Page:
School is starting soon, and some kids will be picking out the instrument that they will play in the school band. If you know someone in this situation and they are interested in a woodwind instrument—flute, oboe, clarinet, bassoon, or saxophone—here are some factors that might come under consideration.
Bad reasons to choose an instrument
- Gender. Some outdated attitudes and pedagogical materials suggest, for example, that the flute is particularly suited to girls.
- Facial anatomy. Some outdated or ill-informed ideas exist, for example, that certain sizes or shapes of lips are better suited to certain instruments. For woodwinds, this is not an actual issue, except perhaps in cases of significantly unusual morphology.
- Physical size or hand/finger size. This is not a significant issue for middle school or larger kids with any of the typical beginning band woodwinds, unless they are very significantly smaller than average, or perhaps significantly larger than an average adult.
- Blowing “strength” or “lung capacity.” Anyone with normal respiratory function has the “strength” and “capacity” to play any of the woodwinds.
- Success in “aptitude” testing. Some educators like to give some kind of test or trial to see which instruments individual students will be good at. These tests are, at best, mildly entertaining experiments in beginners’ luck.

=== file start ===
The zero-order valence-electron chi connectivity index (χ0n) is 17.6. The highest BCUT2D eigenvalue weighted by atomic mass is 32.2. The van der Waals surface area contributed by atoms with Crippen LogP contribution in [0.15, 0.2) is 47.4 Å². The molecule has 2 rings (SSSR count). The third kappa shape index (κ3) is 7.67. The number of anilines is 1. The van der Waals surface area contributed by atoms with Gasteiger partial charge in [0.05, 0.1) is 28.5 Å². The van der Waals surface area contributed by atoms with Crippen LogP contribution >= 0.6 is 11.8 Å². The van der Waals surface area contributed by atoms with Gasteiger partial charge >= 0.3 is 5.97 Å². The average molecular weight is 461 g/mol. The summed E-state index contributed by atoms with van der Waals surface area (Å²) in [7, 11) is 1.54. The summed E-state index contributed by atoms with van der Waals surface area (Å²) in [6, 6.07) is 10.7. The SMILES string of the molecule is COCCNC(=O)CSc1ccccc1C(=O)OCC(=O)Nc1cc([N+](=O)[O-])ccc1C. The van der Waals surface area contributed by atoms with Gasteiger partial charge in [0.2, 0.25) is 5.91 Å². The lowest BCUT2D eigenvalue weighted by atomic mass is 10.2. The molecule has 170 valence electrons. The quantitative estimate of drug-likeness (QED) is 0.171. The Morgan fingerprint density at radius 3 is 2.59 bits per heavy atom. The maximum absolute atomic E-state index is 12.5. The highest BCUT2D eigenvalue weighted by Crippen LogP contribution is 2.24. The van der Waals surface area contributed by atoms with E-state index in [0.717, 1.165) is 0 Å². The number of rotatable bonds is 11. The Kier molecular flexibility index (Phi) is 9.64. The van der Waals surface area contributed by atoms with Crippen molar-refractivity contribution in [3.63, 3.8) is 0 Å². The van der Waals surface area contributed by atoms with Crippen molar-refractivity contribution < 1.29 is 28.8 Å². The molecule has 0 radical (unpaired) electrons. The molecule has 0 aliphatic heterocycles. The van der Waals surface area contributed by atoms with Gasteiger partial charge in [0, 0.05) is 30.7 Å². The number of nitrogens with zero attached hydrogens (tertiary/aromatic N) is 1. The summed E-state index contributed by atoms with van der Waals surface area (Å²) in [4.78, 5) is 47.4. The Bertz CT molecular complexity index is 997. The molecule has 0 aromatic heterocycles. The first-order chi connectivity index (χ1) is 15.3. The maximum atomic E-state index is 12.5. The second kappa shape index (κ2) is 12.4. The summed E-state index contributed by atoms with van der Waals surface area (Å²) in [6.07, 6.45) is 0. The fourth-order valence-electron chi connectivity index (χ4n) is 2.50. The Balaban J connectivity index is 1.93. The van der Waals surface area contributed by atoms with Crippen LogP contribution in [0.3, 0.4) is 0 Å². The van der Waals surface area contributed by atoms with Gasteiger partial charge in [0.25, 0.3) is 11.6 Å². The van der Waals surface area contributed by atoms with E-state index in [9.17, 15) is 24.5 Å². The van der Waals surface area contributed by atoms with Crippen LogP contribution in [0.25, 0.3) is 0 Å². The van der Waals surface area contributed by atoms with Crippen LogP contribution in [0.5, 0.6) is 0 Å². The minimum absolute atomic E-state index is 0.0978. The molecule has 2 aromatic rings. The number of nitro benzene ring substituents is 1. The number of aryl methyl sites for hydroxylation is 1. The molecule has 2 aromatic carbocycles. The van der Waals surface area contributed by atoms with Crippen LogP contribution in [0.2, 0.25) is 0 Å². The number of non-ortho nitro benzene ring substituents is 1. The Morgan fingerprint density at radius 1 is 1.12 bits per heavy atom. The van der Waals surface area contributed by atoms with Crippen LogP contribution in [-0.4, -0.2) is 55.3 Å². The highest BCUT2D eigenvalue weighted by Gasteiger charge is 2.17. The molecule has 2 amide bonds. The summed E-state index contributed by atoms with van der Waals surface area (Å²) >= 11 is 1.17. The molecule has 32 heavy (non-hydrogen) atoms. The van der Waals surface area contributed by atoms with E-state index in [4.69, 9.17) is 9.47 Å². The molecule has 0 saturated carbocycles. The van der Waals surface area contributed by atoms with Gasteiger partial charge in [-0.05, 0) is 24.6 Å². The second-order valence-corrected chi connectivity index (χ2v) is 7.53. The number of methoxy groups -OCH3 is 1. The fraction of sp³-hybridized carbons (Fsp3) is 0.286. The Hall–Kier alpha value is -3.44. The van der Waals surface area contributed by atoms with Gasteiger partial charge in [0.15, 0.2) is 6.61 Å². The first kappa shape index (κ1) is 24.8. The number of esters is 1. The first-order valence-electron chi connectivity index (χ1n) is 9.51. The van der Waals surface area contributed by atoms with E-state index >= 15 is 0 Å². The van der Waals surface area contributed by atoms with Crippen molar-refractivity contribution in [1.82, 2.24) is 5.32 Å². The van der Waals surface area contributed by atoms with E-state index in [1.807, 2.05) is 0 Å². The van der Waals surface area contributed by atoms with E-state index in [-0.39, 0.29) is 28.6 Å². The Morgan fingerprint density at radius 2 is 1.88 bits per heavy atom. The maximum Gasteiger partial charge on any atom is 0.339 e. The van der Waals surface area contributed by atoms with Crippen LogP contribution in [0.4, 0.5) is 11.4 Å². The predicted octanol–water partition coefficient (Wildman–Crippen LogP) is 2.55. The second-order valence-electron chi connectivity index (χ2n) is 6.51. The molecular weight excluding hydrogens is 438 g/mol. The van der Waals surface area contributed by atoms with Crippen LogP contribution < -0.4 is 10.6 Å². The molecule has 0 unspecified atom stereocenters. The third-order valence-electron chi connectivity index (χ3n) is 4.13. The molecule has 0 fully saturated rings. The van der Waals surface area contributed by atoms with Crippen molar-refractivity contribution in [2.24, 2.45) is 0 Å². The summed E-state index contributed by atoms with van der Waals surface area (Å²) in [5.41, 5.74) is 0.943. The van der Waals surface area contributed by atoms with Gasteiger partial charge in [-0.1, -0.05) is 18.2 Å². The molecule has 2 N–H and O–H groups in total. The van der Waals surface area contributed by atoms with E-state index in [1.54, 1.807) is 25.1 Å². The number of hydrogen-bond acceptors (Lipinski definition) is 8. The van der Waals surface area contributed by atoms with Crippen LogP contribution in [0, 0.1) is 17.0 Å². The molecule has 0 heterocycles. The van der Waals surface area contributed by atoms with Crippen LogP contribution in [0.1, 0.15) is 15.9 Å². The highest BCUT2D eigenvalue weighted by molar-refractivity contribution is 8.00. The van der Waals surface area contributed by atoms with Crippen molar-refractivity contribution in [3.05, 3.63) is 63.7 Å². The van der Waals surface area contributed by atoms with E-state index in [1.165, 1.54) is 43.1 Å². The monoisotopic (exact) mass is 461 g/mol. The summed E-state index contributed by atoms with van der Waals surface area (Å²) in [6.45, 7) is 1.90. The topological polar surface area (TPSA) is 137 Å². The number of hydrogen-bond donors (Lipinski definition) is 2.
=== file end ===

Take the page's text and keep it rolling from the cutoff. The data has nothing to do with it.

- Previous experience. For someone who is switching to a new instrument (or adding one), there is generally no reason to be concerned about any specific combination of instruments, and perceived similarities are not necessarily an advantage.
A sad-but-true reason to choose an instrument
- Expense. Unfortunately, woodwind instruments can be expensive to purchase, equip, and maintain, and some of them more so than others. It’s wise to be aware of the costs up front. (Generally speaking, beginner-model woodwinds go from least to most expensive in this order, assuming equivalent quality: flute or clarinet, saxophone, oboe, bassoon.)
The best reason to choose an instrument
- Motivation. A beginner’s interest in playing a certain instrument is the best predictor of enjoyment and success, and, whenever possible, should be the primary deciding factor.